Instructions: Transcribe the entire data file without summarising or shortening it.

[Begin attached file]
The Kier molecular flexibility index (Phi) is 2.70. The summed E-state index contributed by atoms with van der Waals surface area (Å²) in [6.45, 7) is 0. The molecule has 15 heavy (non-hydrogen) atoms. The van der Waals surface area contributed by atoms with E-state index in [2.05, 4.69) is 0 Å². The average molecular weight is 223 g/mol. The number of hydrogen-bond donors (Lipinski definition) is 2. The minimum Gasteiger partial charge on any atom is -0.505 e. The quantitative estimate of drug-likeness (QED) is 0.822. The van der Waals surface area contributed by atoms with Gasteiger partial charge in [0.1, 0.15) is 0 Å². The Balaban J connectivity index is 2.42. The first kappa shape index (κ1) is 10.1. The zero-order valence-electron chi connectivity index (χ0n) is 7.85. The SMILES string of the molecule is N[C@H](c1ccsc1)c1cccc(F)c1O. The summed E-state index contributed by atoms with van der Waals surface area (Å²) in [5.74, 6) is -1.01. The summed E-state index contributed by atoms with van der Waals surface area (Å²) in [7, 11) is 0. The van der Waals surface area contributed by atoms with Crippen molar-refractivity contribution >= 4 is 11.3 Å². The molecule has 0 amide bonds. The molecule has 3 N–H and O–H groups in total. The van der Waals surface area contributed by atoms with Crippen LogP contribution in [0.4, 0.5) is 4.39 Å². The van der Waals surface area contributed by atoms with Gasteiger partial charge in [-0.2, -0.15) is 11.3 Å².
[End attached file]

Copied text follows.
The Kier molecular flexibility index (Phi) is 2.70. The summed E-state index contributed by atoms with van der Waals surface area (Å²) in [6.45, 7) is 0. The molecule has 15 heavy (non-hydrogen) atoms. The van der Waals surface area contributed by atoms with E-state index in [2.05, 4.69) is 0 Å². The average molecular weight is 223 g/mol. The number of hydrogen-bond donors (Lipinski definition) is 2. The minimum Gasteiger partial charge on any atom is -0.505 e. The quantitative estimate of drug-likeness (QED) is 0.822. The van der Waals surface area contributed by atoms with Gasteiger partial charge in [0.1, 0.15) is 0 Å². The Balaban J connectivity index is 2.42. The first kappa shape index (κ1) is 10.1. The zero-order valence-electron chi connectivity index (χ0n) is 7.85. The SMILES string of the molecule is N[C@H](c1ccsc1)c1cccc(F)c1O. The summed E-state index contributed by atoms with van der Waals surface area (Å²) in [5.74, 6) is -1.01. The summed E-state index contributed by atoms with van der Waals surface area (Å²) in [7, 11) is 0. The van der Waals surface area contributed by atoms with Crippen molar-refractivity contribution >= 4 is 11.3 Å². The molecule has 0 amide bonds. The molecule has 3 N–H and O–H groups in total. The van der Waals surface area contributed by atoms with Crippen LogP contribution in [0.4, 0.5) is 4.39 Å². The van der Waals surface area contributed by atoms with Gasteiger partial charge in [-0.2, -0.15) is 11.3 Å².